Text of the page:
Skipping summit would `damage` Commonwealth: UK`s Hague
Britain boycotting the Commonwealth summit in Colombo over alleged war crimes would damage the organisation while achieving no positive change in Sri Lanka, Foreign Secretary William Hague said on Sunday.
London: Britain boycotting the Commonwealth summit in Colombo over alleged war crimes would damage the organisation while achieving no positive change in Sri Lanka, Foreign Secretary William Hague said on Sunday.
British Prime Minister David Cameron has said he will be putting "serious questions" to Sri Lankan President Mahinda Rajapakse at the 53-member organisation`s biennial summit.
Indian Prime Minister Manmohan Singh will skip the three-day summit, which starts next Friday, while Canadian PM Stephen Harper has urged his counterparts to follow him in boycotting the heads of government meeting.
"We do understand that (boycott), but we`re not joining that," Hague told BBC television.
"If we were to stay away from this meeting in Sri Lanka next week, it would damage the Commonwealth without changing things positively in Sri Lanka," he said.
Born out of the British empire, the Commonwealth is made up mainly of former British colonies and brings together around a quarter of the world`s countries and a third of its population.
"We need to be there at the Commonwealth meetings," Hague said. "We`re discussing there the future of international development, how we`re helping developing countries... We can only do that if we`re there."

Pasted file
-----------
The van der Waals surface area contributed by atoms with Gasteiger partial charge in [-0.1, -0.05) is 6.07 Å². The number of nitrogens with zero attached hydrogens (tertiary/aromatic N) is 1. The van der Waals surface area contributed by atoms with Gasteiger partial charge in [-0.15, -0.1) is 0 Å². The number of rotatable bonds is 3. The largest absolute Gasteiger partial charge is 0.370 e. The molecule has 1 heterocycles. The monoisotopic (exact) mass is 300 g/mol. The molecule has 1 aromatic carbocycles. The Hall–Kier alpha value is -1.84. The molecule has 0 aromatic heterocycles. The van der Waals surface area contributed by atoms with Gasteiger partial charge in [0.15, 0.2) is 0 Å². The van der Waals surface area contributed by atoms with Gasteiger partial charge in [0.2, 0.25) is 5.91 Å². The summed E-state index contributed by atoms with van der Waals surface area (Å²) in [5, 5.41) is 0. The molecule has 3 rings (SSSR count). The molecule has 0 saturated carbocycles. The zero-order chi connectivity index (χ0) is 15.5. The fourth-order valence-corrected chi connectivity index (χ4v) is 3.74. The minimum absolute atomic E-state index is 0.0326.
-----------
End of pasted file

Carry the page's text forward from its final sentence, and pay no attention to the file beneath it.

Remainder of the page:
"We are going to say well, Sri Lanka is in the spotlight so let`s make full use of it being in the spotlight. Rather than sit in London and talk about it, we will be there in Sri Lanka."
Hague said Cameron would become the first foreign head of government since Sri Lanka`s independence from Britain in 1948 to go to the island`s mostly Tamil north.
Cameron said earlier today he had watched "No Fire Zone", commissioned by Britain`s Channel 4 television, which features footage of apparent war crimes shot by both Tamil witnesses and government soldiers.
"No Fire Zone is one of the most chilling documentaries I`ve watched," he said.
"It brings home the brutal end to the civil war and the immense suffering of thousands of innocent civilians who kept hoping that they would reach safety, but tragically many did not.
"Many of the images are truly shocking," he said, repeating his call for an independent investigation.
"I will raise my concerns when I see President Rajapakse next week in Colombo.
"And I will tell him that if Sri Lanka doesn`t deliver an independent investigation, the world will need to ensure an international investigation is carried out instead."